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Peter Bogdanovich’s fourth feature film, Paper Moon, is a road movie at its core, yet excels in showcasing so many different genres. Following the footsteps of his previous works (Targets, The Last Picture Show and What’s Up, Doc?) Bogdanovich yet again managed to create a homage to various genres, filmmaking styles and classics.
Based on Joe David Brown’s 1971 novel Addie Pray, the film concerns conman Moze Pray (Ryan O’Neal), who agrees to deliver the recently orphaned nine-year-old Addie Loggins (Tatum O’Neal) to her aunt’s home in St Joseph, Missouri during the Great Depression. Moze is rumoured by the neighbours’ to be Addie’s real father, yet this is never addressed or explained further, only benefiting the final movie by avoiding any overly sentimental family reunion.
After spending $200 of Addie’s money, Moze lets the girl travel with him until he recoups the cash from a string of quick-change scams. Following their initial resentment and disrespect for each other, the unlikely duo eventually hit it off, becoming a formidable scam team in the process. In fact, Addie proves to be even more talented than Moze.
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Bogdanovich uses a classic road movie structure in establishing the pair’s relationship, their view on life and their eventual mutual respect. It’s no secret that road movies often focus on the main characters’ existential crises and their reflections on their life as they travel. Here Paper Moon excels in creating a unique tone by incorporating stylistic and narrative elements of several other genres. Rather than showing the dark side of the Great Depression with characters pondering their penniless and hopeless situation, Bogdanovich creates a light-hearted tone that balances poignancy and melancholy.
Filmed in black and white – which was an unusual choice in the early 1970s – the film pays homage to a range of classic Hollywood comedies, most notably the screwball comedy genre and Chaplin. Not only does Tatum O’Neal’s Addy look and dress like the child from Chaplin’s seminal The Kid, but the relationship with Moze is also very similar to the one the Chaplin’s Tramp and the Kid share. These similarities are then laced with a set of slapstick comedy moments that could have easily come from the silent comedies of the 1920s.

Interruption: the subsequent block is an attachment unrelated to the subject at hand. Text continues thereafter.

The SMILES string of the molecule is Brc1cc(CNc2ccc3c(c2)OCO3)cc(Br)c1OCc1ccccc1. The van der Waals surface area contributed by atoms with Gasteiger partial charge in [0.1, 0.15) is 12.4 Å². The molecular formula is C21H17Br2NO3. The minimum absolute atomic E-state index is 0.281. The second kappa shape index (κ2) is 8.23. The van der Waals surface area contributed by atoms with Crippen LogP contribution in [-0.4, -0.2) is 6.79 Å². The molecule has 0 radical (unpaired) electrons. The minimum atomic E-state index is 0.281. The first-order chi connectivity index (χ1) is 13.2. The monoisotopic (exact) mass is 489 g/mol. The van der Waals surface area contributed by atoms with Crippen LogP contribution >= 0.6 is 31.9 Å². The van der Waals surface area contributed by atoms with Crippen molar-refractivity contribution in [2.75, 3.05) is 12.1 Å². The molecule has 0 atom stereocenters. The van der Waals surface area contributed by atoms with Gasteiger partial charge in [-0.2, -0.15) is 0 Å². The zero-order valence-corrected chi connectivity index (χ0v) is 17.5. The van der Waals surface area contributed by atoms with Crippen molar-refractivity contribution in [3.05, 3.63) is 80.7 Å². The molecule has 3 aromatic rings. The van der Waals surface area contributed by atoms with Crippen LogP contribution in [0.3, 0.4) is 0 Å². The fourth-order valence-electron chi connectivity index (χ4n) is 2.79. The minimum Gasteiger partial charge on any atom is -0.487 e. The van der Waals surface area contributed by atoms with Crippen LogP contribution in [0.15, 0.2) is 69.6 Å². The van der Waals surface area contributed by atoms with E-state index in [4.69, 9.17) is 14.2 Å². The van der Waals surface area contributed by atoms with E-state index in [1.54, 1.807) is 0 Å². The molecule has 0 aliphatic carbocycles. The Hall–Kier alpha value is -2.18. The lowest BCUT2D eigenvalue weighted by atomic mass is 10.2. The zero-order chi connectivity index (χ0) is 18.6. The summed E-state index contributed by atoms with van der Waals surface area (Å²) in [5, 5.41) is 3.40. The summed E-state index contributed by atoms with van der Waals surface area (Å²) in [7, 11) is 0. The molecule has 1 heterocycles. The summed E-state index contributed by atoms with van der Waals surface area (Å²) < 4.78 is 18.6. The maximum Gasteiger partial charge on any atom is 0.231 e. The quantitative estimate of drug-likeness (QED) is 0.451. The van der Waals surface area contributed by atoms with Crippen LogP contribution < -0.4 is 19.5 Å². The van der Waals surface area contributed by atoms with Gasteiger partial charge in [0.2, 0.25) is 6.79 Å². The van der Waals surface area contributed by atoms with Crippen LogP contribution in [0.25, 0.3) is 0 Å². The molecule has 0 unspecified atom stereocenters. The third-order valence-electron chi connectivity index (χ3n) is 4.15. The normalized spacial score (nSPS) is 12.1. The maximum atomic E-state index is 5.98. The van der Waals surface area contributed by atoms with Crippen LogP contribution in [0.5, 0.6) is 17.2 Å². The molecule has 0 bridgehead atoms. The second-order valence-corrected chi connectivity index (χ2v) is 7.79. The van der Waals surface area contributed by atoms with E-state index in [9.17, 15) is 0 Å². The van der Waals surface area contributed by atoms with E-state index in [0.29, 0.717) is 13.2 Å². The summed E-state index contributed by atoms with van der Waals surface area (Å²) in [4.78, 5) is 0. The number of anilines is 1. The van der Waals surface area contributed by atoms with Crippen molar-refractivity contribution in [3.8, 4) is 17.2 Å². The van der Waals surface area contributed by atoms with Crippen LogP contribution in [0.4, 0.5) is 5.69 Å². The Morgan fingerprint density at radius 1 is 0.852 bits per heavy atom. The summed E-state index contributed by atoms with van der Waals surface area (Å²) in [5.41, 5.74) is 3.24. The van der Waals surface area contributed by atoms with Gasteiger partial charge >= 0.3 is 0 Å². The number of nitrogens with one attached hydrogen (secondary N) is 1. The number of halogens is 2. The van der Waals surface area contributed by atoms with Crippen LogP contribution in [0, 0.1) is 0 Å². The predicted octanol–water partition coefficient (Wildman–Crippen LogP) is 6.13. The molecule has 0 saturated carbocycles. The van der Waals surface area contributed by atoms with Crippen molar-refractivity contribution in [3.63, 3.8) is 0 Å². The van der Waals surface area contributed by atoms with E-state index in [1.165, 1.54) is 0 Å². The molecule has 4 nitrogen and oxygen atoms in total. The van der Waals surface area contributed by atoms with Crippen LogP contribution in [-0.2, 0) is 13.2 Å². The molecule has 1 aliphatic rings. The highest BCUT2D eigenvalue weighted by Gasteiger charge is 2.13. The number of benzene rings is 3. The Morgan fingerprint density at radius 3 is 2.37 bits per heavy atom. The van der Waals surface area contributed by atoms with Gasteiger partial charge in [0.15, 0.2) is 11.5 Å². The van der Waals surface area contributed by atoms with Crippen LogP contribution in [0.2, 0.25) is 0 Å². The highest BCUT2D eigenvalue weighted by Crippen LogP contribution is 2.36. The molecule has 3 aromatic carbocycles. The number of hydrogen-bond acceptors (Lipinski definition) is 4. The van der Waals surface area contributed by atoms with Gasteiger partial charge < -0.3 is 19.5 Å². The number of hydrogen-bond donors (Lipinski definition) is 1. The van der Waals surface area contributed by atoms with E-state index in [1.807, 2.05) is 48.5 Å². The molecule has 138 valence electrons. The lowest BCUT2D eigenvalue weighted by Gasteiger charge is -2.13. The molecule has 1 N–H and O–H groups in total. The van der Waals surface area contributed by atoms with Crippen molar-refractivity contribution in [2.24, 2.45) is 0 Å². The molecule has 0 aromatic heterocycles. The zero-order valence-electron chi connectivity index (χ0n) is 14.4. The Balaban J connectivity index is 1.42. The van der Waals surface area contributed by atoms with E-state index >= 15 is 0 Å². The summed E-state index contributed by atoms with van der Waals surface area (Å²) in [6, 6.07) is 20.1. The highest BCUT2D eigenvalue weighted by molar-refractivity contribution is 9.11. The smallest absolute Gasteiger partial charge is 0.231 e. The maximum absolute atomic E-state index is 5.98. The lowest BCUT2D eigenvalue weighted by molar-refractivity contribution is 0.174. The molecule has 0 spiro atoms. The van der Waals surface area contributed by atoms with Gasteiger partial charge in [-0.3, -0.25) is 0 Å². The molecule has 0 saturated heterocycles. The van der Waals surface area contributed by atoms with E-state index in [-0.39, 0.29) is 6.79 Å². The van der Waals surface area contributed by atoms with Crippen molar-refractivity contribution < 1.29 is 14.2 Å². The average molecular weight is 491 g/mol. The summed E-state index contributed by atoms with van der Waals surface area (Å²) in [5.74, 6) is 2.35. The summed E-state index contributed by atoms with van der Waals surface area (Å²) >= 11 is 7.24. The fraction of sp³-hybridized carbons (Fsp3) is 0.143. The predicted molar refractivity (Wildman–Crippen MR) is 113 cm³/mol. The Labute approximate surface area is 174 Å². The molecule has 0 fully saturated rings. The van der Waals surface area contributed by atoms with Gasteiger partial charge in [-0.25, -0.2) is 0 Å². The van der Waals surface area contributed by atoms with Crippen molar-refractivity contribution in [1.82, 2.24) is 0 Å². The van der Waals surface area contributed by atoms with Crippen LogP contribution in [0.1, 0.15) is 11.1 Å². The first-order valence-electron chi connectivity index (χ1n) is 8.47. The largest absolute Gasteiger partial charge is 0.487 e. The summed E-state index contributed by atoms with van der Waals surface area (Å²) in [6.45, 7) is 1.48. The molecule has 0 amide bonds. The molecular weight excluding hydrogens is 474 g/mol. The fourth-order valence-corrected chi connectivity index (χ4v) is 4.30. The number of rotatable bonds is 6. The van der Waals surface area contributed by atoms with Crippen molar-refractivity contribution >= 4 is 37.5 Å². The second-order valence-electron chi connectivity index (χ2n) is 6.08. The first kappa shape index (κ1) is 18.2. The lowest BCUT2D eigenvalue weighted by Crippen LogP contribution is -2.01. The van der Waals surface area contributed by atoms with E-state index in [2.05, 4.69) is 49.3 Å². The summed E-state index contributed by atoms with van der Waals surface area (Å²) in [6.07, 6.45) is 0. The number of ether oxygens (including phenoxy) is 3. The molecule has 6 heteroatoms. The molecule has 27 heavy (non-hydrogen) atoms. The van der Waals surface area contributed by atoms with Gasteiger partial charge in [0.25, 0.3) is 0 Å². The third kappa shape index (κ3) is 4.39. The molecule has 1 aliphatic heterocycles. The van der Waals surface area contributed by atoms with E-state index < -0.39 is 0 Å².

Meanwhile, screwball comedy moments include Moze stealing a bootlegger’s whiskey crate and selling it back to him, only to realise his twin brother is the local sheriff, and a jealous Addy sabotaging Moze’s relationship with a woman. Ryan and Tatum O’Neal’s exquisite comedy timing and natural ease shine on screen as two lovable outlaws – we are even treated to a car chase that feels like it has come from a Buster Keaton sketch.
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However, for all its evident Americana, the narrative is heavily influenced by European new wave films, with its character-driven plot, realistic atmosphere, close attention to social context and a semi-open ending. Here there is a clear homage to films like Fellini’s La Strada as Bogdanovich has Moze and Addy stop at a local carnival where Addy has her photograph taken sitting on a crescent moon.
Paper Moon is one of cinema’s timeless classics and quite possibly one of Bogdanovich’s finest movies. Here his dutiful homage to classic films is also a fresh, creative and utterly unique take on a heavily used genre. Paper Moon is a heartwarming, charming, deeply poignant and melancholic mixture that is a love letter to the cinema and one hell of a beautiful ride.